Internet Safety III: Internet and the Workplace

Posted September 10, 2008 in Internet Law by

I once worked in a law library where someone was downloading porn and filling up the hard drives of every computer on the library floor with it.  The login identification belonged to a school professor who faced some tough questions until they caught the real culprit—a night janitor who spent his time surfing instead of cleaning with a stolen login.  Can you say “fired?”  Actually there are two valuable lessons here.  First, don’t use a work computer for personal reasons.  Second, don’t be careless with your identification and login information.

Some companies are more lenient than others when it comes to what you do with a work computer, whether it’s at your work station or a laptop you take home or on business trips.  Restrictions vary from company to company and violation of the policies can get you fired.  Knowing that, what can you do if you spend lunch at your desk and have an overwhelming need to play Scrabble on Facebook or shop for that last-minute birthday present on Amazon?

Know your company’s internet and email policy.  Some employers allow employees to surf on their breaks, while some forbid it.  Ignorance of the rule is not going to get you a free pass.  Know what’s expected and follow the rules.  Time limits and types of sites that may be accessed can vary even for companies that do allow some usage.  I’ve worked for companies that only allowed access to the company website and others that gave employees free reign as long as they were surfing on their own time.  You do not have a right of privacy for any of your activity on a work computer, including personal email and internet surfing.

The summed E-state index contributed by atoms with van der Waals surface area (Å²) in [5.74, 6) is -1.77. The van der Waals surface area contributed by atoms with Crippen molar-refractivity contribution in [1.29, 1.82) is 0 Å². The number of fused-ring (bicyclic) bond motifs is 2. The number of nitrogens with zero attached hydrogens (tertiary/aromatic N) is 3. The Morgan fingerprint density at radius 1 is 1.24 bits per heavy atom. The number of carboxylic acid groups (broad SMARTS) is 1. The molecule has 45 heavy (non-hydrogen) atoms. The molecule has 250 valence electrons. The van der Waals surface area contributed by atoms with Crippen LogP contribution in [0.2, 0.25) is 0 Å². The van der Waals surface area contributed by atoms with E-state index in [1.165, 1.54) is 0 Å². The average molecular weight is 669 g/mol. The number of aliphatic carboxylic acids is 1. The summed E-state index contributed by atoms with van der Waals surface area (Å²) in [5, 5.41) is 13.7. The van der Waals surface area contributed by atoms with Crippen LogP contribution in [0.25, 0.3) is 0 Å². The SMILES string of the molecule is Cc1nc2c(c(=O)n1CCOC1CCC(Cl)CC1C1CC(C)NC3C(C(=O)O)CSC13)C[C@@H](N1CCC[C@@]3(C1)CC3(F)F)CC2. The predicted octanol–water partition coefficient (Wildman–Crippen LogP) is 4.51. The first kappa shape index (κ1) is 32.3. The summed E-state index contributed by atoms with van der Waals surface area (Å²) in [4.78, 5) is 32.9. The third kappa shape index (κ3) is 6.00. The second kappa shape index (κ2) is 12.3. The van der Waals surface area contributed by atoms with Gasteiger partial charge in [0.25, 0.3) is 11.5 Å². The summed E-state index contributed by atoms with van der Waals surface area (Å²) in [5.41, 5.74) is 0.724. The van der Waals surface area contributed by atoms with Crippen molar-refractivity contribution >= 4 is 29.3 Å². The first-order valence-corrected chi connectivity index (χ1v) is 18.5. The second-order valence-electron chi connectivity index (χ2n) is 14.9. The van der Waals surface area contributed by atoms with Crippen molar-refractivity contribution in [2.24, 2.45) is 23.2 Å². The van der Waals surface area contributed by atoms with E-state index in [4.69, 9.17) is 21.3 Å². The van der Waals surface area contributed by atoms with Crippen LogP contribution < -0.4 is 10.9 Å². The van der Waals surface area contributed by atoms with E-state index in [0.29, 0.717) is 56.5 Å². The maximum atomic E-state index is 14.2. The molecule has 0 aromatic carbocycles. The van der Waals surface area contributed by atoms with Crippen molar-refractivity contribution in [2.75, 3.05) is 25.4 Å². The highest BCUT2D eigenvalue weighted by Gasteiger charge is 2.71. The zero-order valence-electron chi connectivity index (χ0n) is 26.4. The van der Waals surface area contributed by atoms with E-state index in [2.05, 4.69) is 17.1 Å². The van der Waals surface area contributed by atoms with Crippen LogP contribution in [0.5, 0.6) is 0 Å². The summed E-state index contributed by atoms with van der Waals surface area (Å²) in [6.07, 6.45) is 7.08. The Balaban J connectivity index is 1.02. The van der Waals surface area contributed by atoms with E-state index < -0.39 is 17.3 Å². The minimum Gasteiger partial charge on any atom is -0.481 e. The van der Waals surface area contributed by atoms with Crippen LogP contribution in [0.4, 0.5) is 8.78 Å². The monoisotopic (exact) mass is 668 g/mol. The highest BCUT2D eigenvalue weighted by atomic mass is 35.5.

Don’t visit any sites you wouldn’t want your boss catching you on.  This goes beyond the obvious such as porn or gambling sites.  Think twice before visiting political websites or the sites of competitors.  Job searches are also best done at home, especially if you don’t want your boss knowing that you’re thinking of leaving.  No matter how badly you want to check out your account on Monster, don’t do it.  Many companies have the ability to track exactly where employees go online—and routinely do.  So, just because your boss may not be able to see your computer screen from where he’s standing doesn’t mean he can’t see it from his own computer later on.

Don’t disturb others in your office.  That means don’t surf sites that require you to have the sound on.  You might think a YouTube video is hilarious but a coworker might find it offensive.  Avoid problems by not subjecting those around you to noise pollution that could distract them, upset them, or ultimately get you in trouble for some form of harassment.

Keep your private information private.  This goes not only for your computer login but also for any personal logins or credit card information you might use on websites.  You don’t want someone to use your computer login to cover their own nefarious activities.  You also don’t want to leave yourself logged on to a shopping website where someone can take advantage of you when you’ve stepped away for a minute.

In short, respect your company’s rules, abide by them, and be considerate.  If your work doesn’t suffer and coworkers aren’t annoyed, then the chances of someone complaining about your computer use goes way down.

Next time: Internet Safety IV:  I Never Downloaded That!


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